Anita Nair’s crime solving inspector will soon be back on duty
ANITA Nair says she hasn’t read much crime fiction. But having cut my teeth on Agatha Christie and her ilk, I can truthfully say I enjoy the crime-solving skills and gruffly appealing personality of her very own detective, Borei Gowda. Gowda appeared in 2012 in her first crime fiction novel, Cut Like Wound. And in a fortnight he will reappear in the next in the series, Chain of Custody.
Particularly appealing to me is Gowda’s fallibility, his normalcy. He is cranky, cynical, paunchy (though he’s taken up running now) and not entirely satisfied with his life, but his sleuthing ability – his sixth sense – remains stellar. I asked Nair how she thought up his character and its idiosyncrasies. “From the start, I had a mental image of a policeman called Gowda on a bike (a 500 cc 1991 Bullet). But his character built up gradually. He likes to drink – first, I thought whisky – but later changed to Old Monk rum. As an ex-Josephite of his era, he likes listening to hard rock – he has an urban streak though he isn’t sophisticated. At almost 50, he decides to get a tattoo – a 3-by-5-inch motorbike wheel with wings. It’s his secret joy, one that he hides from his wife. He’s like a young person who hasn’t blossomed fully.”
Distracted by the return of his college sweetheart, Urmila, Gowda rediscovers his lost youth and a frozen part of him comes to life even as he fights to keep his attention on the job. “He’s not a casual philanderer. Just a good man with flaws.” So how does Gowda grow in the new book? “He’s more introspective now. He’s got a wife and a mistress. He isn’t willing to relinquish Urmila who gives him emotional sustenance, yet won’t consider divorce.” His trusty sidekick, Santosh is back from the jaws of death, and there’s a new female sub inspector in the mix.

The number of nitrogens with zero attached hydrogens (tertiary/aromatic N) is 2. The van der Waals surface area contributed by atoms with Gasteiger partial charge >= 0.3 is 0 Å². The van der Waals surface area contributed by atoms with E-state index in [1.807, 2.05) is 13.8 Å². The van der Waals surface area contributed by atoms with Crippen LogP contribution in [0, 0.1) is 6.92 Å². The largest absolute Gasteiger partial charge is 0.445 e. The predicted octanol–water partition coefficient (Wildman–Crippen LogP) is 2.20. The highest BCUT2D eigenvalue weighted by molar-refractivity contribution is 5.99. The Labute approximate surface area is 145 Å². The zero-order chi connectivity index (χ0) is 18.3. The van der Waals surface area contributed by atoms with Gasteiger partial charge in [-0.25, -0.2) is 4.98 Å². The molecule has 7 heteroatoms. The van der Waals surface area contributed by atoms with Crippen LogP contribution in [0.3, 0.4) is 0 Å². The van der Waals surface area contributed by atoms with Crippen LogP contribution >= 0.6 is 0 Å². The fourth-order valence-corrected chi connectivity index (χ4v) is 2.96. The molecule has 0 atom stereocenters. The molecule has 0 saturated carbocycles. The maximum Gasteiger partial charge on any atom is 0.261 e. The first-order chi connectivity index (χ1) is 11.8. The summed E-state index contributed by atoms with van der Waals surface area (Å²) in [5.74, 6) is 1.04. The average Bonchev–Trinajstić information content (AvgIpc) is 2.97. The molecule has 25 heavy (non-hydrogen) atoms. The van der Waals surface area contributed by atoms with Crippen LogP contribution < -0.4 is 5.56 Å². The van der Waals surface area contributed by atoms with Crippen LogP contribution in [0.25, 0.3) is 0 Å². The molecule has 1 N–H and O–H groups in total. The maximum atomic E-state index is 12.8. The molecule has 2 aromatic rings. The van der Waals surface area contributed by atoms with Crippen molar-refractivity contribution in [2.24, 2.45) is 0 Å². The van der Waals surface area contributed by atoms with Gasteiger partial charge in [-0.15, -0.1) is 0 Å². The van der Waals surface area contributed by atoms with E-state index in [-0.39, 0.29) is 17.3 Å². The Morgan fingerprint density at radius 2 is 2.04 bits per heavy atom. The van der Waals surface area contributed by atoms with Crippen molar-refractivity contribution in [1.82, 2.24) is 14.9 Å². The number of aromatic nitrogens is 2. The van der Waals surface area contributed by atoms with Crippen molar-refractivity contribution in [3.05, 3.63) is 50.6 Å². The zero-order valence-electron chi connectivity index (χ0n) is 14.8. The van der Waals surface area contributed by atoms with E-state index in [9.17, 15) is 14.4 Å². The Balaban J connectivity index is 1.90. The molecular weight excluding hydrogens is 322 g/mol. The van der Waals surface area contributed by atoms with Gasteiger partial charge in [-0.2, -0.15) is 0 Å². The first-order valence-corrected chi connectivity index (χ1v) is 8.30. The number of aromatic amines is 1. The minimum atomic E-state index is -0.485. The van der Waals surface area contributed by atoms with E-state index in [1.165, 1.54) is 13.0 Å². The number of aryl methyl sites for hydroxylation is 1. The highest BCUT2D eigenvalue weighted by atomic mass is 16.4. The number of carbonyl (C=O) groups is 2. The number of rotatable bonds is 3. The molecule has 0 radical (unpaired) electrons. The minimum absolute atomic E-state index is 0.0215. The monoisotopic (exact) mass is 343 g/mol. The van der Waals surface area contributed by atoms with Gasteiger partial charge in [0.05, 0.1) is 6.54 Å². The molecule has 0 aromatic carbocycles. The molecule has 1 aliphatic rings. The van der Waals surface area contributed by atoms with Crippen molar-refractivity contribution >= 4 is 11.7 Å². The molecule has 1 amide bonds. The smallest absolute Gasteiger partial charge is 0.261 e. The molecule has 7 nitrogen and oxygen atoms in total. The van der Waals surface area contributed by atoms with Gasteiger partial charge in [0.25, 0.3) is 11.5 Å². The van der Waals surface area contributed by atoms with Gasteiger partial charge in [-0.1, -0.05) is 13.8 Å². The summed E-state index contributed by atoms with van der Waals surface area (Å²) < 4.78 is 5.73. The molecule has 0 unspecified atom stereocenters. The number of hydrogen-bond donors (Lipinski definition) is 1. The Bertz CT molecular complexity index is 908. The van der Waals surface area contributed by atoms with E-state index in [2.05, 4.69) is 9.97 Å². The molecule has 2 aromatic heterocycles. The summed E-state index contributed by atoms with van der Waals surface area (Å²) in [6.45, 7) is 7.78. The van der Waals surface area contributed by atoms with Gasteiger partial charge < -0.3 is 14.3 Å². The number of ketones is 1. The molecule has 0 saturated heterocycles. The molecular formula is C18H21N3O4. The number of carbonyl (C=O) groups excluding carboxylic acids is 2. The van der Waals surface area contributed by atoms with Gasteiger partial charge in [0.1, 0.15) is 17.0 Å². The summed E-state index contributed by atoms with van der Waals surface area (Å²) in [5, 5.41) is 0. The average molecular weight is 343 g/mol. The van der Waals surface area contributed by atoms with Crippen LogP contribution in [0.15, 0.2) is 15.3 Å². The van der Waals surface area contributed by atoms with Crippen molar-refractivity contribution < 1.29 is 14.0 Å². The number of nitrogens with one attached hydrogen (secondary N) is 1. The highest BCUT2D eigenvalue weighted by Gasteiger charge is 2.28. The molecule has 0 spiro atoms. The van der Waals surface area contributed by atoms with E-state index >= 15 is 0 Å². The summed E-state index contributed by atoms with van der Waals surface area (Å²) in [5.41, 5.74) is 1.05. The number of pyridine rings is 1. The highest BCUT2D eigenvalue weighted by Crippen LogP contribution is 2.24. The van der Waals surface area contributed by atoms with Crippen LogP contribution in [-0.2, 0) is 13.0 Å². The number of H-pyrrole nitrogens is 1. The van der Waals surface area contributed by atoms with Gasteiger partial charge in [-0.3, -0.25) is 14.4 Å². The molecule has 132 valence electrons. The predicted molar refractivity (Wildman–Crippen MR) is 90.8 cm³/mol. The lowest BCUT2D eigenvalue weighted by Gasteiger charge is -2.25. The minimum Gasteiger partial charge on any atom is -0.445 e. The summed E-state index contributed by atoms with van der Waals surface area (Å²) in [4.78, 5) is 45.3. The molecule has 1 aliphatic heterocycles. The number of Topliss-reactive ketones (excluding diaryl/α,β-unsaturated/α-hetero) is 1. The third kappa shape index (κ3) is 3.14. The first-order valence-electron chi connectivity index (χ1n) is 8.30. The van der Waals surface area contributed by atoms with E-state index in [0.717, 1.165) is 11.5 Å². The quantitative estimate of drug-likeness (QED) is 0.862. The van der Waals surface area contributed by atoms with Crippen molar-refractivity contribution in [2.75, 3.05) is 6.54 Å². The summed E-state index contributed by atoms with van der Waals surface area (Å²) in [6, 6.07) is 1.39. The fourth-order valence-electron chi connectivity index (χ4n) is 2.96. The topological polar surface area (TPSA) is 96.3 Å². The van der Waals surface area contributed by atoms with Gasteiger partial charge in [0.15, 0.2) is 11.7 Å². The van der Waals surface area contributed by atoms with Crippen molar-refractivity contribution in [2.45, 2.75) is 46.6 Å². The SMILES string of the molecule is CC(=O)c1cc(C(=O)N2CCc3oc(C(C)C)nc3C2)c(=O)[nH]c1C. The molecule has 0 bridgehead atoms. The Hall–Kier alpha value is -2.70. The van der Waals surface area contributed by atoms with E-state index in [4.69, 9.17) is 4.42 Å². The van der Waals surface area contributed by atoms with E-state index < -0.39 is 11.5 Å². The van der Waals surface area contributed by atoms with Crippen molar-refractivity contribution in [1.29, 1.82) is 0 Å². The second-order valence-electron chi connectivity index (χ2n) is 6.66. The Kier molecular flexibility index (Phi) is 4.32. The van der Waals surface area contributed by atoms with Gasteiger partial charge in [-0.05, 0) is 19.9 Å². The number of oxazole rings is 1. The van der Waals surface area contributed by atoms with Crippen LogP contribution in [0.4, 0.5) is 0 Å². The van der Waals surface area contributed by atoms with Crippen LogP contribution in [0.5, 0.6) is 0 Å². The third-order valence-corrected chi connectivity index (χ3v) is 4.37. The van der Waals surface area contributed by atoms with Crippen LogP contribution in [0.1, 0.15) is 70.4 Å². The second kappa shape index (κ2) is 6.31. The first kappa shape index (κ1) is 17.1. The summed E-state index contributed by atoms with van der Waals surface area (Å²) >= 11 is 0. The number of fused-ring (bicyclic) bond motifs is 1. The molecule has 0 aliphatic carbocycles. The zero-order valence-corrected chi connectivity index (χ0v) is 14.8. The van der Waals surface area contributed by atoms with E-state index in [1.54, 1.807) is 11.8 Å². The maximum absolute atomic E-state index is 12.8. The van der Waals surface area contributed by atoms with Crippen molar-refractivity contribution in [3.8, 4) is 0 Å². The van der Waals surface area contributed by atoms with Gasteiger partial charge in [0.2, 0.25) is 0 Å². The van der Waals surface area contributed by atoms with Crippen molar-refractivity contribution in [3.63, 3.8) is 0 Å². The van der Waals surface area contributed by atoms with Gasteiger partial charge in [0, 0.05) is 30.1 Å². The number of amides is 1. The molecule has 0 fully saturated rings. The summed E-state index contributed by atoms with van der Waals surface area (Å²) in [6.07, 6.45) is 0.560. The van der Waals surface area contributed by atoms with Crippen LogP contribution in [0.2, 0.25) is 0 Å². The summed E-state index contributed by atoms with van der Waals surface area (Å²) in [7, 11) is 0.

For Nair, whose primary genre is literary fiction, the switch to crime wasn’t hard. She says Gowda “allows me to make social commentary, and I love that. So in some sense, I’m using literary fiction techniques in crime fiction – literary noir really.” The ‘noir’ here is the dark subject Gowda must grapple with this time – child trafficking – a subject Nair wanted to address. “I wanted to bring a sense of immediacy to the book and since I already had Gowda, I could deal with this subject in a real, tangible way, not from a distance as in literary fiction. The reality of child trafficking is hard to deal with even for the police, so you get a sense of what his character is going through.”
Nair mentally works through the storyline before she starts writing. She explains, “I have a rough structure in my head and know where the story’s heading, but occasionally move things around. The story must be clear, the thoughts completed and loopholes plugged. As a reader, I’d be disappointed by unfinished thou-ghts and irrelevant characters.” There’s nothing unfinished about Inspector Gowda. You’ll soon see.